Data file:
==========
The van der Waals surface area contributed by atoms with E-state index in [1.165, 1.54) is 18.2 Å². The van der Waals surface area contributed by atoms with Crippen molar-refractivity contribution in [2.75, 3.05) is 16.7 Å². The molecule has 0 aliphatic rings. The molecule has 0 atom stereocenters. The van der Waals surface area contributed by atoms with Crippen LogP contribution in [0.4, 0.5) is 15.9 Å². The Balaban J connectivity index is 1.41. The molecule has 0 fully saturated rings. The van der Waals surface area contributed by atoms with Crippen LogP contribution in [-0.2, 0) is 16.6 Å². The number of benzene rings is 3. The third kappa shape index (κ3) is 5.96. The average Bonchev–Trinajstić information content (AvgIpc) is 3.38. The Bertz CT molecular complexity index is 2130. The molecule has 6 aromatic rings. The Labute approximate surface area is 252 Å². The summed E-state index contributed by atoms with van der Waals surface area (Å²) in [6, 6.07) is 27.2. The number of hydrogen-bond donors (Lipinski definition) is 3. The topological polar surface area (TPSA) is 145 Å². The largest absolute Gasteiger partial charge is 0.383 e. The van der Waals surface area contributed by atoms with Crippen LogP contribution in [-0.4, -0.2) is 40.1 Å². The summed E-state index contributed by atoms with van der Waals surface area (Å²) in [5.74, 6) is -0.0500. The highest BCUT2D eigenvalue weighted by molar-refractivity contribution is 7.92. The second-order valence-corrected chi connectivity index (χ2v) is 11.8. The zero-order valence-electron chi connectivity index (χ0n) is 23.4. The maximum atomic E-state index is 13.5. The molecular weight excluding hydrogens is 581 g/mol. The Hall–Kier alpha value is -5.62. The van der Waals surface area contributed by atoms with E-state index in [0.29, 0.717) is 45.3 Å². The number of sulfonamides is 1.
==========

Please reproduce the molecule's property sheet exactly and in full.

The van der Waals surface area contributed by atoms with E-state index in [1.165, 1.54) is 18.2 Å². The van der Waals surface area contributed by atoms with Crippen molar-refractivity contribution in [2.75, 3.05) is 16.7 Å². The molecule has 0 aliphatic rings. The molecule has 0 atom stereocenters. The van der Waals surface area contributed by atoms with Crippen LogP contribution in [0.4, 0.5) is 15.9 Å². The Balaban J connectivity index is 1.41. The molecule has 0 fully saturated rings. The van der Waals surface area contributed by atoms with Crippen LogP contribution in [-0.2, 0) is 16.6 Å². The number of benzene rings is 3. The third kappa shape index (κ3) is 5.96. The average Bonchev–Trinajstić information content (AvgIpc) is 3.38. The Bertz CT molecular complexity index is 2130. The molecule has 6 aromatic rings. The Labute approximate surface area is 252 Å². The summed E-state index contributed by atoms with van der Waals surface area (Å²) in [6, 6.07) is 27.2. The number of hydrogen-bond donors (Lipinski definition) is 3. The topological polar surface area (TPSA) is 145 Å². The largest absolute Gasteiger partial charge is 0.383 e. The van der Waals surface area contributed by atoms with Crippen LogP contribution in [-0.4, -0.2) is 40.1 Å². The summed E-state index contributed by atoms with van der Waals surface area (Å²) in [5.74, 6) is -0.0500. The highest BCUT2D eigenvalue weighted by molar-refractivity contribution is 7.92. The second-order valence-corrected chi connectivity index (χ2v) is 11.8. The zero-order valence-electron chi connectivity index (χ0n) is 23.4. The maximum atomic E-state index is 13.5. The molecular weight excluding hydrogens is 581 g/mol. The Hall–Kier alpha value is -5.62. The van der Waals surface area contributed by atoms with E-state index in [0.29, 0.717) is 45.3 Å². The number of sulfonamides is 1.